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Life at the intersection of the latest Census Report and SDoH.

There was tremendous buzz last week about the U.S. Census report on shifting demographics across the country. Yet the greater concern in the area of the social determinants of health (SDoH) is mitigating prevailing gaps in care.

What happens when society’s most vulnerable populations grow due to a pandemic? Healthcare history was made when hospitals and healthcare organizations struggled with increased utilization from increased admissions and readmissions, a more clinically complex case mix of higher-acuity admissions, and of course, increased length of stay. Then came the worst of the COVID pandemic, which further highlighted health and mental health disparities, and pushed organizations to the brink.

There was light at the end of the tunnel, however. Unemployment and other hardship indicators normalized by June 2021; jobs were more abundant, food insecurity improved, and housing shortages ebbed. Hospitals and their emergency departments settled back into a routine, but the latest COVID onslaught has again put pressure on organizations to render more care to those who have less. A new report by the Center on Budget and Policy Priorities reveals dramatic hardships expanding across populations in recent months. By now we all know what that means: delays in treatment and surgeries that prompt more clinically complex patients, and higher rates of resource utilization.

Here are some highlights from the report’s data, pulled from the U.S. Census Bureau’s ongoing Pulse Survey:

  • Close to 30 percent of the population continues to have trouble covering financial expenses, with 15 percent unable to cover rent. With unemployment still at 5.4 percent, much of the population has not caught up on rent or mortgage payments:
    • 16 percent of renters are more likely to be challenged, especially those of color:
      • 24 percent of Black renters, 18 percent Latino, 18 percent Asian, and 11 percent American Indian/Pacific Islanders.
  • At least 20 million adults, roughly 10 percent of the population, lack enough to eat.
  • Households with children have among the highest hardship rates, with food hardship higher during the pandemic than at any other time in history:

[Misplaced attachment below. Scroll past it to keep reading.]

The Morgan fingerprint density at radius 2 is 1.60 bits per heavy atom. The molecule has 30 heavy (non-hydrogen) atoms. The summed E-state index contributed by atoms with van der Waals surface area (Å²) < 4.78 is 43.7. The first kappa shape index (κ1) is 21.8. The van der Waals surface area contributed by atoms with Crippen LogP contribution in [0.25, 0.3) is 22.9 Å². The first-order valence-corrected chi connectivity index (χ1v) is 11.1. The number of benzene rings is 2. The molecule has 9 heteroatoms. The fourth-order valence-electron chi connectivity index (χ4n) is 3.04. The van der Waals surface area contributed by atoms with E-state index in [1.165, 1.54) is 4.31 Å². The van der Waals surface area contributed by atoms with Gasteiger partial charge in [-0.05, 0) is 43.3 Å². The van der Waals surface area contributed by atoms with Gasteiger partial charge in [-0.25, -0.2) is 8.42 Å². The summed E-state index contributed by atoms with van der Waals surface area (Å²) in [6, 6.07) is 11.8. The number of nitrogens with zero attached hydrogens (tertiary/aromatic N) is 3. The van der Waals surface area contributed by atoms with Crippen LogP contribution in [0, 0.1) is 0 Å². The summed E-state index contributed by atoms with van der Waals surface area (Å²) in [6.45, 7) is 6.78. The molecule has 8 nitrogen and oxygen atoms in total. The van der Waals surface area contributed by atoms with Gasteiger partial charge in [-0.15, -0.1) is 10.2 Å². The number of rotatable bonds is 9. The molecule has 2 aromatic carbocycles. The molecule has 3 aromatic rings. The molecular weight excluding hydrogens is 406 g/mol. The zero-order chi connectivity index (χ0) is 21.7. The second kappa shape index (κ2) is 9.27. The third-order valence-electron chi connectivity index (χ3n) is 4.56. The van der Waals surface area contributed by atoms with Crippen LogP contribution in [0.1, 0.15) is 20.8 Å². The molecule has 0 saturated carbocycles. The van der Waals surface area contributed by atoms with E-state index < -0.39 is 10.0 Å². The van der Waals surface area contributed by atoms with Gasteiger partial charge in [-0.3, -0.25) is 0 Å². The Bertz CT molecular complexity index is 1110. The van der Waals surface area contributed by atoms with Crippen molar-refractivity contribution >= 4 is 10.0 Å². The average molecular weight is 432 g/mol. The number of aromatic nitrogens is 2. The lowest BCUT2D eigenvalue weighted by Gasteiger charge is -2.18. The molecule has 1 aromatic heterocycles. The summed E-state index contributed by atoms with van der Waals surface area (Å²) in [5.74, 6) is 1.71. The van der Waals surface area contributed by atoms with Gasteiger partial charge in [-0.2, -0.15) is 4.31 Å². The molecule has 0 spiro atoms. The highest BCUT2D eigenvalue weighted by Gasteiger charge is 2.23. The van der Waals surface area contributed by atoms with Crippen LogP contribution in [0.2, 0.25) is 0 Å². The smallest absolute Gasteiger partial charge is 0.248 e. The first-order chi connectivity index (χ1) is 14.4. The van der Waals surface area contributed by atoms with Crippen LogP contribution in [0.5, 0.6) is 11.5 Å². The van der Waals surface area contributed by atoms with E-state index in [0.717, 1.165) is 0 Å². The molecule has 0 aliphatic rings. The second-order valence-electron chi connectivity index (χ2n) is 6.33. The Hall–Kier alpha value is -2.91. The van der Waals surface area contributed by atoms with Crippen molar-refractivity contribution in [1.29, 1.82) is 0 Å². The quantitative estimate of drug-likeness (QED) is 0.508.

• Roughly 14 percent, or 1 out of every 7 families, lacked sufficient food for one week;
    • Black and Latino families were twice as likely as white adults to report insufficient amounts of food:
      • 19 percent of multi-racial individuals
      • 17 percent for Black adults
      • 16 percent for Latino adults
      • 7 percent for whites
      • 5 percent for Asians
  • States with the 10 highest percentages of adults and children dealing with food insecurity include:
    • Hawaii: 22%
    • Alabama: 19%
    • Arkansas: 19%
    • New Mexico: 20%
    • Louisiana: 18%
    • Nevada: 17%
    • Georgia: 17%
    • California: 16%
    • Mississippi: 16%
    • South Carolina: 16%
  • The states or territories with the five highest unemployment rates were:
    • Puerto Rico: 8.2%
    • Hawaii: 8.1%
    • Connecticut: 8.0%
    • California: 7.9%
    • Nevada: 7.9%

It’s tough to consider that increased Supplemental Nutrition Assistance Program (SNAP) benefits will expire at the end of September. However, an Aug. 16 announcement will yield a major change for persons impacted by food insecurity. Under new rules to be instituted in October, average benefits will rise 25 percent, or $36, from the pre-pandemic levels of $121 per person. This shift will impact more than 42 million SNAP recipients. The move does not require congressional approval, and unlike the large pandemic-era expansions, which are starting to expire, the changes are intended to last.

Greater societal hardship translates to increased fiscal pressures for healthcare organizations, as they deal with greater use, worsening clinical outcomes, and thus financial hardships. This week’s Monitor Mondays Listeners Survey asked how many of our listeners know someone (whether a patient or personal acquaintance) who has been to a food bank in the past six months; the results spoke volumesand appear here.

Programming Note:

Listen to Ellen Fink-Samnick’s live reporting on SDoH, Mondays on Monitor Mondays at 10 Eastern.

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